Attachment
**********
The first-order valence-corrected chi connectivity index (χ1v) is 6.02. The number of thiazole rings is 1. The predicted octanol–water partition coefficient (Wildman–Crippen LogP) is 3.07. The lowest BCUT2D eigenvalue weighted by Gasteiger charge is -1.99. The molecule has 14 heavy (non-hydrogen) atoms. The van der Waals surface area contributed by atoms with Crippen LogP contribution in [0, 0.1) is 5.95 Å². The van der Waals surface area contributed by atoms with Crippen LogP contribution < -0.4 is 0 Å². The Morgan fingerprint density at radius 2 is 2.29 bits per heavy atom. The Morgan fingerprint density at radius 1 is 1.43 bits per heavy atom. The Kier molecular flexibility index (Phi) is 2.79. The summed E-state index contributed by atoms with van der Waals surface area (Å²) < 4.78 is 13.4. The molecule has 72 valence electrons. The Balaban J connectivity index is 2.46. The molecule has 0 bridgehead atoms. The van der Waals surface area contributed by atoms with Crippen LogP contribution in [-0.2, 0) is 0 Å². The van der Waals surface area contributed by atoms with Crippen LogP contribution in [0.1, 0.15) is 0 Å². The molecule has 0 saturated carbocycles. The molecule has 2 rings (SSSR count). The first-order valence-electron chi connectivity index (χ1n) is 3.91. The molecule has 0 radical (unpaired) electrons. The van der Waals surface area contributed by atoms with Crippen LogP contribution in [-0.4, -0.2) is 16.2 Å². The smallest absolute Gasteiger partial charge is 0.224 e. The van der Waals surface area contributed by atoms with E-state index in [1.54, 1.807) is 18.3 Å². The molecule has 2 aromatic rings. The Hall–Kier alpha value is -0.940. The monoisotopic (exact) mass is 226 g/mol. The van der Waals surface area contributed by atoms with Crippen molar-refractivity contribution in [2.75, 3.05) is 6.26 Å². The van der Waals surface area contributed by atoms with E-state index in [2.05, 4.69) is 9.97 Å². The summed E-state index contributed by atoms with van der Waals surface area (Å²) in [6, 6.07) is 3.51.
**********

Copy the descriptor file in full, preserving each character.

The first-order valence-corrected chi connectivity index (χ1v) is 6.02. The number of thiazole rings is 1. The predicted octanol–water partition coefficient (Wildman–Crippen LogP) is 3.07. The lowest BCUT2D eigenvalue weighted by Gasteiger charge is -1.99. The molecule has 14 heavy (non-hydrogen) atoms. The van der Waals surface area contributed by atoms with Crippen LogP contribution in [0, 0.1) is 5.95 Å². The van der Waals surface area contributed by atoms with Crippen LogP contribution < -0.4 is 0 Å². The Morgan fingerprint density at radius 2 is 2.29 bits per heavy atom. The Morgan fingerprint density at radius 1 is 1.43 bits per heavy atom. The Kier molecular flexibility index (Phi) is 2.79. The summed E-state index contributed by atoms with van der Waals surface area (Å²) < 4.78 is 13.4. The molecule has 72 valence electrons. The Balaban J connectivity index is 2.46. The molecule has 0 bridgehead atoms. The van der Waals surface area contributed by atoms with Crippen LogP contribution in [-0.2, 0) is 0 Å². The van der Waals surface area contributed by atoms with Crippen LogP contribution in [0.1, 0.15) is 0 Å². The molecule has 0 saturated carbocycles. The molecule has 2 rings (SSSR count). The first-order valence-electron chi connectivity index (χ1n) is 3.91. The molecule has 0 radical (unpaired) electrons. The van der Waals surface area contributed by atoms with Crippen LogP contribution in [-0.4, -0.2) is 16.2 Å². The smallest absolute Gasteiger partial charge is 0.224 e. The van der Waals surface area contributed by atoms with E-state index in [1.54, 1.807) is 18.3 Å². The molecule has 2 aromatic rings. The Hall–Kier alpha value is -0.940. The monoisotopic (exact) mass is 226 g/mol. The van der Waals surface area contributed by atoms with Crippen molar-refractivity contribution in [2.75, 3.05) is 6.26 Å². The van der Waals surface area contributed by atoms with E-state index in [2.05, 4.69) is 9.97 Å². The summed E-state index contributed by atoms with van der Waals surface area (Å²) in [6, 6.07) is 3.51.